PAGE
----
How I Lost the Sky

How I Lost the Sky
Toby MacNutt

I remember:
when impatient down at last gave way
to strong shoulders, when envy and pale fancy
were set aside for shrieking, whirling games
in rich wind-riffled colours.
I remember broad lazy buzzard circles,
the silent stalking of owls,
entire congregations of us wheeling
like a hive-mind, flocking, murmurating.
I remember freedom.

I remember

the day the wind
wouldn’t hold me, anymore.
It faltered. I felt it rise the way it should –
and pass me by, untouching.
As breath failed in my lungs
it returned, holding, buoying
and I circled and climbed.
I was still flying. But the wind,
the wind had dropped me, and in that moment
I knew.

I had lost the sky.

I told no one.

I gathered myself,
arranged my plumage preened and shining,
one last time. I stretched out
long, slender albatross wings
and leapt from the cliff’s-edge,
one last time. The sea-wind,
racing up the rock face,
made all its usual enticements:
liberty, seduction, if you come with me…
I would have it keep its promises,
while I still could hear them.
Just one last time.

Far off, over a dark sea,
I sought and seized a storm-cell.
Not to court its lightnings,
not to dance between its raindrops,
not to steal away its bruising purples
for twilight feathers. No longer.
I drove hard amidst the thunderclaps
to the silence at its heart,
where the wind chokes on its own tail,

As I passed beyond the last living wind,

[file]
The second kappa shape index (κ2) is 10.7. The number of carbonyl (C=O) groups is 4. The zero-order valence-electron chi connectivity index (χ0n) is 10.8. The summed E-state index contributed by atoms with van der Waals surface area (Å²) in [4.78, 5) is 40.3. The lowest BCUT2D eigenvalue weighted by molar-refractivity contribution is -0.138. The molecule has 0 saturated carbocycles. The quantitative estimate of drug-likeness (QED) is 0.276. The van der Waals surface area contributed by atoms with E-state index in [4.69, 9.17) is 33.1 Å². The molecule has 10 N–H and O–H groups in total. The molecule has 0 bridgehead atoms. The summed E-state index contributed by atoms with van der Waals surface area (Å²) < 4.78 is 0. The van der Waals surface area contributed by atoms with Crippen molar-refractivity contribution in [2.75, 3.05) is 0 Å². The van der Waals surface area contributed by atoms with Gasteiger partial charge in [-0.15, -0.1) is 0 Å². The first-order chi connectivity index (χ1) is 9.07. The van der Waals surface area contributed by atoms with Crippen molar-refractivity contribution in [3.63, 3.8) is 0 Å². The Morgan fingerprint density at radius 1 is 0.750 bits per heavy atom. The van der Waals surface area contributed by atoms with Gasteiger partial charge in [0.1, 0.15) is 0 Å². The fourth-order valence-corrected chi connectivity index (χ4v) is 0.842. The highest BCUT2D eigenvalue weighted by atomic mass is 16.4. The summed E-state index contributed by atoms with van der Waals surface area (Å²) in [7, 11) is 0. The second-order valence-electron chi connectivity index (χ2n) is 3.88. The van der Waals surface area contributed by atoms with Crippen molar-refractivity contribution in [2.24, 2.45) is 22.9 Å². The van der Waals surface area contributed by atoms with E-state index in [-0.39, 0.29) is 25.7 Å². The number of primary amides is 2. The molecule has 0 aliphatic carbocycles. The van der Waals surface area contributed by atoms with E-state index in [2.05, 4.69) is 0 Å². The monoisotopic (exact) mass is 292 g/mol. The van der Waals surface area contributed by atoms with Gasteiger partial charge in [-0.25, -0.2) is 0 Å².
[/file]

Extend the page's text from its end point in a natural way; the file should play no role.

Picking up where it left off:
it did not whisper to me.
Not one apology. Not one last caress.

I fell.

I dove, falcon-sleek,
dropping faster than a hailstone.
I plummeted from one silence
to a deeper one, and its darkness
filled my ears and nose and mouth.
The sea-currents tumbled me
til I could no longer remember
where the sky had gone.

I had not known the sea,
no more than to stroke her surface.
Perhaps brush shoulders,
here and there.
I had the sky: how should I have known?

She picked my locks.
Her rippling fingers
rotted free my worthless,
waterlogged feathers,
slicked my skin.
Golden eagle-eyes clouded
and bleached to silver,
leaching colour
into her dark depths.

I shimmer, now.
I am a lithe thing,
curving more smoothly
than any thermal.

And on clear nights,
little glowing, rising plankton
reflect against the surface,
a scattering myriad of glittering lights:

twice as many stars
as any sky.

Toby MacNutt is an artist and teacher who lives in Burlington, VT. Their poems have recently been published by or are forthcoming from inkscrawl, Goblin Fruit, and Strange Horizons. You can find more at, or say hi on Twitter @tylluan.